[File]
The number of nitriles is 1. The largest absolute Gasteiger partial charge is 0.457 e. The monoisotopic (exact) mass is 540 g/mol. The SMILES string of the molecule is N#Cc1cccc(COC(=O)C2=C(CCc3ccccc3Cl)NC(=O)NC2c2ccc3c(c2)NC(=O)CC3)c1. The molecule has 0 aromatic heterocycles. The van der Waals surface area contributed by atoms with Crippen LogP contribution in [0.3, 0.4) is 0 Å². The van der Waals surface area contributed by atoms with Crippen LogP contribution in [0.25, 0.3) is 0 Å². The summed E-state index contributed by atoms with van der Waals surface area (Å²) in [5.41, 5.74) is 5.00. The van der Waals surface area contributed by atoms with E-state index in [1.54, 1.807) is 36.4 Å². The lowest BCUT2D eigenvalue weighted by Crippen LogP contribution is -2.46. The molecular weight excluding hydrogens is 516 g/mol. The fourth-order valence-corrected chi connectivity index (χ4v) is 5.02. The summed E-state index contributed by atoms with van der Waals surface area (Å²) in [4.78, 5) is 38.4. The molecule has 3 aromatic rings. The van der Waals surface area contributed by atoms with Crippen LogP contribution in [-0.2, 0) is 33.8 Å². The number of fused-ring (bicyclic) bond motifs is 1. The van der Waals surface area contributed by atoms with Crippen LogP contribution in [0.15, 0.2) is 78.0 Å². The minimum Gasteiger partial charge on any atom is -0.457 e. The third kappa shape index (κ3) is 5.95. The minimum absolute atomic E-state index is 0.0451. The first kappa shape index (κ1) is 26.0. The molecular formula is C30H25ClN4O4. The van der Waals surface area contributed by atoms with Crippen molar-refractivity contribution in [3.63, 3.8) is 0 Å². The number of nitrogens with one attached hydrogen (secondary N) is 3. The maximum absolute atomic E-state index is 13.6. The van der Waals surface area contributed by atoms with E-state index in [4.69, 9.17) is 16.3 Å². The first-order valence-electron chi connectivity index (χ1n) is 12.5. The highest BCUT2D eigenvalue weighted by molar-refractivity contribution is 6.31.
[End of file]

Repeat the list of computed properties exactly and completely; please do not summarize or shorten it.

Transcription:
The number of nitriles is 1. The largest absolute Gasteiger partial charge is 0.457 e. The monoisotopic (exact) mass is 540 g/mol. The SMILES string of the molecule is N#Cc1cccc(COC(=O)C2=C(CCc3ccccc3Cl)NC(=O)NC2c2ccc3c(c2)NC(=O)CC3)c1. The molecule has 0 aromatic heterocycles. The van der Waals surface area contributed by atoms with Crippen LogP contribution in [0.3, 0.4) is 0 Å². The van der Waals surface area contributed by atoms with Crippen LogP contribution in [0.25, 0.3) is 0 Å². The summed E-state index contributed by atoms with van der Waals surface area (Å²) in [5.41, 5.74) is 5.00. The van der Waals surface area contributed by atoms with E-state index in [1.54, 1.807) is 36.4 Å². The lowest BCUT2D eigenvalue weighted by Crippen LogP contribution is -2.46. The molecular weight excluding hydrogens is 516 g/mol. The fourth-order valence-corrected chi connectivity index (χ4v) is 5.02. The summed E-state index contributed by atoms with van der Waals surface area (Å²) in [4.78, 5) is 38.4. The molecule has 3 aromatic rings. The van der Waals surface area contributed by atoms with Crippen LogP contribution in [-0.2, 0) is 33.8 Å². The number of fused-ring (bicyclic) bond motifs is 1. The van der Waals surface area contributed by atoms with Crippen LogP contribution in [0.15, 0.2) is 78.0 Å². The minimum Gasteiger partial charge on any atom is -0.457 e. The third kappa shape index (κ3) is 5.95. The minimum absolute atomic E-state index is 0.0451. The first kappa shape index (κ1) is 26.0. The molecular formula is C30H25ClN4O4. The van der Waals surface area contributed by atoms with Crippen molar-refractivity contribution in [3.63, 3.8) is 0 Å². The number of nitrogens with one attached hydrogen (secondary N) is 3. The maximum absolute atomic E-state index is 13.6. The van der Waals surface area contributed by atoms with E-state index in [4.69, 9.17) is 16.3 Å². The first-order valence-electron chi connectivity index (χ1n) is 12.5. The highest BCUT2D eigenvalue weighted by molar-refractivity contribution is 6.31.